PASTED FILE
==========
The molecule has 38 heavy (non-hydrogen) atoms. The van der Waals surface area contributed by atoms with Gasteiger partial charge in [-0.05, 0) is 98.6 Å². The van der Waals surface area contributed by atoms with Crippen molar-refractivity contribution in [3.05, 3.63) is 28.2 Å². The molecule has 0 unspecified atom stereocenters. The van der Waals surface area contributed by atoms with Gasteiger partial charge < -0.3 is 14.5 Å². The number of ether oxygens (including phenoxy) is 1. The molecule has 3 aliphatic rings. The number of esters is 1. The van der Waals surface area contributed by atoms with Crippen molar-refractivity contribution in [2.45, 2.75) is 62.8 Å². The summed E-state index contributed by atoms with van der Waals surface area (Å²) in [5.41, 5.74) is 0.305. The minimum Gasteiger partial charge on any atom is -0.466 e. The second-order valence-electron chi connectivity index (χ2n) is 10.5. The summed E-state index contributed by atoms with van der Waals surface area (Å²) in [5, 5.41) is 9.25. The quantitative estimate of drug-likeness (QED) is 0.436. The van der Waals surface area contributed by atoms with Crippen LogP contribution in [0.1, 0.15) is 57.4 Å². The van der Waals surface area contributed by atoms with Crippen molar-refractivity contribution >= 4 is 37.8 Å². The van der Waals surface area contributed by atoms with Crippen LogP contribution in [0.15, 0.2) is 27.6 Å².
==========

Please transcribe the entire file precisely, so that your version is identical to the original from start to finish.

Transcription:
The molecule has 38 heavy (non-hydrogen) atoms. The van der Waals surface area contributed by atoms with Gasteiger partial charge in [-0.05, 0) is 98.6 Å². The van der Waals surface area contributed by atoms with Crippen molar-refractivity contribution in [3.05, 3.63) is 28.2 Å². The molecule has 0 unspecified atom stereocenters. The van der Waals surface area contributed by atoms with Gasteiger partial charge < -0.3 is 14.5 Å². The number of ether oxygens (including phenoxy) is 1. The molecule has 3 aliphatic rings. The number of esters is 1. The van der Waals surface area contributed by atoms with Crippen molar-refractivity contribution in [2.45, 2.75) is 62.8 Å². The summed E-state index contributed by atoms with van der Waals surface area (Å²) in [5.41, 5.74) is 0.305. The minimum Gasteiger partial charge on any atom is -0.466 e. The second-order valence-electron chi connectivity index (χ2n) is 10.5. The summed E-state index contributed by atoms with van der Waals surface area (Å²) in [5, 5.41) is 9.25. The quantitative estimate of drug-likeness (QED) is 0.436. The van der Waals surface area contributed by atoms with Crippen LogP contribution in [0.1, 0.15) is 57.4 Å². The van der Waals surface area contributed by atoms with Crippen molar-refractivity contribution >= 4 is 37.8 Å². The van der Waals surface area contributed by atoms with Crippen LogP contribution in [0.15, 0.2) is 27.6 Å².